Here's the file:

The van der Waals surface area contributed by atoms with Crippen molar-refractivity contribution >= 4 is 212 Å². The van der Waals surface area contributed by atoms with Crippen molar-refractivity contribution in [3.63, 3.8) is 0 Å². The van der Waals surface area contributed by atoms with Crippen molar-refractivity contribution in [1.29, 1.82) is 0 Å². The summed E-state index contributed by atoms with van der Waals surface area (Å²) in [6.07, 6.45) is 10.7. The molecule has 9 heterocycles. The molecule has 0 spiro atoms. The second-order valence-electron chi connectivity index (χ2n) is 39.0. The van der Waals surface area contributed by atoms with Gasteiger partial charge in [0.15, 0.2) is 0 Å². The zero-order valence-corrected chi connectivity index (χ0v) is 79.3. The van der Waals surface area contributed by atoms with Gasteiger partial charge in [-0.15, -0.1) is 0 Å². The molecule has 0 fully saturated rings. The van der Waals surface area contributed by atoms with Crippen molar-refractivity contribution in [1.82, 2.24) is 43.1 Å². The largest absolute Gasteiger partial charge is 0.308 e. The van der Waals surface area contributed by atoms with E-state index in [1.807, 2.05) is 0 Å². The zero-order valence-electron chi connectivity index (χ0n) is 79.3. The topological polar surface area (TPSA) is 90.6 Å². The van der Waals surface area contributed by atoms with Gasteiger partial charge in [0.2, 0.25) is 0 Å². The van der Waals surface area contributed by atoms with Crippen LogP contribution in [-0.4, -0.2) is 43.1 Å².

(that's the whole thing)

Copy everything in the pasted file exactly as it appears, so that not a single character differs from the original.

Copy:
The van der Waals surface area contributed by atoms with Crippen molar-refractivity contribution >= 4 is 212 Å². The van der Waals surface area contributed by atoms with Crippen molar-refractivity contribution in [3.63, 3.8) is 0 Å². The van der Waals surface area contributed by atoms with Crippen molar-refractivity contribution in [1.29, 1.82) is 0 Å². The summed E-state index contributed by atoms with van der Waals surface area (Å²) in [6.07, 6.45) is 10.7. The molecule has 9 heterocycles. The molecule has 0 spiro atoms. The second-order valence-electron chi connectivity index (χ2n) is 39.0. The van der Waals surface area contributed by atoms with Gasteiger partial charge in [0.15, 0.2) is 0 Å². The zero-order valence-corrected chi connectivity index (χ0v) is 79.3. The van der Waals surface area contributed by atoms with Gasteiger partial charge in [-0.15, -0.1) is 0 Å². The molecule has 0 fully saturated rings. The van der Waals surface area contributed by atoms with Crippen molar-refractivity contribution in [1.82, 2.24) is 43.1 Å². The largest absolute Gasteiger partial charge is 0.308 e. The van der Waals surface area contributed by atoms with E-state index in [1.807, 2.05) is 0 Å². The zero-order valence-electron chi connectivity index (χ0n) is 79.3. The topological polar surface area (TPSA) is 90.6 Å². The van der Waals surface area contributed by atoms with Gasteiger partial charge in [0.2, 0.25) is 0 Å². The van der Waals surface area contributed by atoms with Crippen LogP contribution in [-0.4, -0.2) is 43.1 Å².